PROPERTY investors are set to get some relief after the Australian Prudential Regulation Authority (APRA) today announced it will scrap its housing investor loan cap.

The limit of investor lending growth to no more than 10 per cent was imposed in 2014 in order to cool the Sydney and Melbourne housing markets.

Now, believing the job has been done, APRA will discontinue the cap as of 1 July, 2018, as announced in a letter by APRA chairman Wayne Byres.

"There has been a clear reduction in higher risk lending, with investor loan growth moderating, interest-only lending declining and high loan-to-valuation lending also markedly lower," Mr Byres said.

"There have also been improvements in lending policies, increasing the rigour of serviceability assessments for new borrowers. Accompanying this, there has been an uplift in capital resilience, as the industry makes progress towards the 'unquestionably strong' targets announced by APRA in mid-2017."

Property investor Emilia Rossi in front of her building at Docklands. Picture: Nicki Connolly
Property investor Emilia Rossi in front of her building at Docklands. Picture: Nicki Connolly

The winners will be property investors, who could benefit from a lowering of interest rates on investment loans, according to comparison site Mozo's property spokesman Steve Jovcevski.

"We're expecting banks that may have previously shelved their investor loan business to keep within the growth limit, to start actively pursuing investors again with huge interest rate discounts," Mr Jovcevski said.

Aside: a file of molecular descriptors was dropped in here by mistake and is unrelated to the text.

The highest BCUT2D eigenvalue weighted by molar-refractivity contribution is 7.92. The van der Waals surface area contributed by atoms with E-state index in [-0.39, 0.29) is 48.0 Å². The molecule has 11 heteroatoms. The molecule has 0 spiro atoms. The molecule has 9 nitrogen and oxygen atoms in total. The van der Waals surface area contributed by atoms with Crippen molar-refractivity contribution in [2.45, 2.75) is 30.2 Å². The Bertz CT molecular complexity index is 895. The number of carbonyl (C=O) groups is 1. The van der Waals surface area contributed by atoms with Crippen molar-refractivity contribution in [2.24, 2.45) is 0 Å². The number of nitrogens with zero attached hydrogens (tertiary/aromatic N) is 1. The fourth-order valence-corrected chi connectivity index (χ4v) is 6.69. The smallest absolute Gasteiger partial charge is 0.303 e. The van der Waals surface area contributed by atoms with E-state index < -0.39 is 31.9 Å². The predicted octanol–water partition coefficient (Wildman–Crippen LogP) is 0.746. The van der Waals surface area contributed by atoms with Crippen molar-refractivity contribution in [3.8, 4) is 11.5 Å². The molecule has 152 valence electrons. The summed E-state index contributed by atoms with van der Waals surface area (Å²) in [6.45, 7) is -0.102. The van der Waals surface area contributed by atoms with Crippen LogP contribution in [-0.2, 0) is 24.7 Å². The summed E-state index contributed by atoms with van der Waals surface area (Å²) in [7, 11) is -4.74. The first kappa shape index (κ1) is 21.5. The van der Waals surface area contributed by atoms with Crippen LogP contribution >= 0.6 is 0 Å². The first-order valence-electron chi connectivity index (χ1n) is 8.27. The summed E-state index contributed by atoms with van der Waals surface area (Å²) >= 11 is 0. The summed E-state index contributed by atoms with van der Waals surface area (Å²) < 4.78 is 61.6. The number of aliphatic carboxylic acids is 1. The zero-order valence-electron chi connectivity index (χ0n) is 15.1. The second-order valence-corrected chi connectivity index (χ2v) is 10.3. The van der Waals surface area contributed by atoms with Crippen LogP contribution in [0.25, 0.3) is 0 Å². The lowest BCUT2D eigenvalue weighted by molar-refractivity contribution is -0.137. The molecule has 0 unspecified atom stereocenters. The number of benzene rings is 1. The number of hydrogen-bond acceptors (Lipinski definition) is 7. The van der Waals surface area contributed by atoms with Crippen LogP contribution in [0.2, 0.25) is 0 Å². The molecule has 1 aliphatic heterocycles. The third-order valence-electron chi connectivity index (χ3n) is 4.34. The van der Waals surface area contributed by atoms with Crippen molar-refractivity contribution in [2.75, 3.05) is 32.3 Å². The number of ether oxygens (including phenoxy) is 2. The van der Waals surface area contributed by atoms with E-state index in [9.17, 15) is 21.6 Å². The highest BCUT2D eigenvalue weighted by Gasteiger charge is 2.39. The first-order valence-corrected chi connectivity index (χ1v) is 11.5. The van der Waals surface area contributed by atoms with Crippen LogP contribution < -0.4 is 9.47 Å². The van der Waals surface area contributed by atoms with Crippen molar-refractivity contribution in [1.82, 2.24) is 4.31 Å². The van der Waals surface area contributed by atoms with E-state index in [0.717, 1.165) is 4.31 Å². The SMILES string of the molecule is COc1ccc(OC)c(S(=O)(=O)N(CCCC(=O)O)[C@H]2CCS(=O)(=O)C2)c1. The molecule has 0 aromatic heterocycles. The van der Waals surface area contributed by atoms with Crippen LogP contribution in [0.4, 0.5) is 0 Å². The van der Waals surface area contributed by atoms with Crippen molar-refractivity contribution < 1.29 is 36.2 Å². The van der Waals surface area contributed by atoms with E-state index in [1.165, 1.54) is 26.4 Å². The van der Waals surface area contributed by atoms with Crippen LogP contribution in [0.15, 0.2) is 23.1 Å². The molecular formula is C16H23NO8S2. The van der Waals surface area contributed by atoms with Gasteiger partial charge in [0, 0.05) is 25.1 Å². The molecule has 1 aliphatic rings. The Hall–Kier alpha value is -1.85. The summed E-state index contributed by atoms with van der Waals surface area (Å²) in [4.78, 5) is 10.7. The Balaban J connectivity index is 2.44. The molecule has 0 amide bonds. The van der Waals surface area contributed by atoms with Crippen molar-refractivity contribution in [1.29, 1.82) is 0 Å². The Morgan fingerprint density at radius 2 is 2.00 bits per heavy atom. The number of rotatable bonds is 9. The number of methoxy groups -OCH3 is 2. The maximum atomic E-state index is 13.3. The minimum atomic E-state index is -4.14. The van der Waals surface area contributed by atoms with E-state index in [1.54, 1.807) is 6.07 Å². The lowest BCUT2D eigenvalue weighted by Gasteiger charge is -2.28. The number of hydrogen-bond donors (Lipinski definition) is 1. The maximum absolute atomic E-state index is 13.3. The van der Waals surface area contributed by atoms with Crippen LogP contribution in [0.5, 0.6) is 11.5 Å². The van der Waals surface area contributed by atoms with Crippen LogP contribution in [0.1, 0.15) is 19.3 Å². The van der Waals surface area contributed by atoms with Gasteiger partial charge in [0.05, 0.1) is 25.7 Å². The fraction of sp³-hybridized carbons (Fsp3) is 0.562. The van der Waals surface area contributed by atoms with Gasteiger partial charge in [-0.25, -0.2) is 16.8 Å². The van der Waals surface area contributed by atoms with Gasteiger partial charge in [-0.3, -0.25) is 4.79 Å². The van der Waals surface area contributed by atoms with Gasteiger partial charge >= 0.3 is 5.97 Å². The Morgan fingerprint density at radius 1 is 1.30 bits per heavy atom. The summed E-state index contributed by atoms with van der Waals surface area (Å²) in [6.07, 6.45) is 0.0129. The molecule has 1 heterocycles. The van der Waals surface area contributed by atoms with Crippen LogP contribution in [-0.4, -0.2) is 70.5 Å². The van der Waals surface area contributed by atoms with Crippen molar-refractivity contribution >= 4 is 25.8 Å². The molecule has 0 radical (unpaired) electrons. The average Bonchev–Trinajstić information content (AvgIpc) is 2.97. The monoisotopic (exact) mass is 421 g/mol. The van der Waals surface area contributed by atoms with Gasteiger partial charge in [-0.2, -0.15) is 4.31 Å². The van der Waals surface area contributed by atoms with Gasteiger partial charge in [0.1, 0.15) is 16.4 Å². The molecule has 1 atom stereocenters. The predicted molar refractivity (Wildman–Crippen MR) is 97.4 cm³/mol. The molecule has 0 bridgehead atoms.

Marissa Schulze, 34, has built a large property portfolio since buying her first house at age 18. Picture: Tait Schmaal.
Marissa Schulze, 34, has built a large property portfolio since buying her first house at age 18. Picture: Tait Schmaal.

"Already, we've seen lenders begin to take the knife to investor home loan rates as well as loosen up lending requirements over the last few months. APRA's decision is likely to intensify this competition between the banks for a healthy investor loans book. The result is the gap between owner occupiers and investor rates especially for principal and interest borrowers is likely to get smaller and smaller."

Mozo found 26 lenders had already cut rates for investors on principal and interest loans in 2018.

The news is not so good for first home buyers, whose main competition comes from investors at the more affordable end of the market, but the added competition is likely to put a stop to predicted price falls in parts of Sydney and Melbourne this year.

Mr Jovcevski also predicted a softening later this year of APRA's additional 30 per cent cap on interest only lending, which was applied in March, 2017.



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